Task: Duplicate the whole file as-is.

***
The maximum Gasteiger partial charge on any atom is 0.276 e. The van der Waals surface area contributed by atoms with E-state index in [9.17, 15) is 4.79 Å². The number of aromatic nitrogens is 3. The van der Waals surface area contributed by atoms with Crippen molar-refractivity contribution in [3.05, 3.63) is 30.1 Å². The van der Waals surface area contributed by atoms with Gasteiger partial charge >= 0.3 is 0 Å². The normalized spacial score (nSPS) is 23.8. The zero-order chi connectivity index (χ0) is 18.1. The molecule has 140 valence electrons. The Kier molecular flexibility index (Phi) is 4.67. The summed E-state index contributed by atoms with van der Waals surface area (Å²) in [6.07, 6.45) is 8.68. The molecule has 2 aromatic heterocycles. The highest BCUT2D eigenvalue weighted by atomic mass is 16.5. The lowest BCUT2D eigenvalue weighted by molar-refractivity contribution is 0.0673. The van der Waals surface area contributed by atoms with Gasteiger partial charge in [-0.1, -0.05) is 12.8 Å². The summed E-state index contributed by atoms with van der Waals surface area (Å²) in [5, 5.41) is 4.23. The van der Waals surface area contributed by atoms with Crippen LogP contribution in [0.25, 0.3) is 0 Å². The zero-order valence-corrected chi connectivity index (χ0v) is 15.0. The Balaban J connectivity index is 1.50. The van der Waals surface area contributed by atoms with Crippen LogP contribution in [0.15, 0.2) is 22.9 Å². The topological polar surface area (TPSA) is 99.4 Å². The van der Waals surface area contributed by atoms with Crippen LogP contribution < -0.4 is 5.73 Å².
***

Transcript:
The maximum Gasteiger partial charge on any atom is 0.276 e. The van der Waals surface area contributed by atoms with E-state index in [9.17, 15) is 4.79 Å². The number of aromatic nitrogens is 3. The van der Waals surface area contributed by atoms with Crippen molar-refractivity contribution in [3.05, 3.63) is 30.1 Å². The van der Waals surface area contributed by atoms with Gasteiger partial charge >= 0.3 is 0 Å². The normalized spacial score (nSPS) is 23.8. The zero-order chi connectivity index (χ0) is 18.1. The molecule has 140 valence electrons. The Kier molecular flexibility index (Phi) is 4.67. The summed E-state index contributed by atoms with van der Waals surface area (Å²) in [6.07, 6.45) is 8.68. The molecule has 2 aromatic heterocycles. The highest BCUT2D eigenvalue weighted by atomic mass is 16.5. The lowest BCUT2D eigenvalue weighted by molar-refractivity contribution is 0.0673. The van der Waals surface area contributed by atoms with Gasteiger partial charge in [-0.1, -0.05) is 12.8 Å². The summed E-state index contributed by atoms with van der Waals surface area (Å²) in [5, 5.41) is 4.23. The van der Waals surface area contributed by atoms with Crippen LogP contribution in [0.25, 0.3) is 0 Å². The zero-order valence-corrected chi connectivity index (χ0v) is 15.0. The Balaban J connectivity index is 1.50. The van der Waals surface area contributed by atoms with Crippen LogP contribution in [0.15, 0.2) is 22.9 Å². The topological polar surface area (TPSA) is 99.4 Å². The van der Waals surface area contributed by atoms with Crippen LogP contribution < -0.4 is 5.73 Å².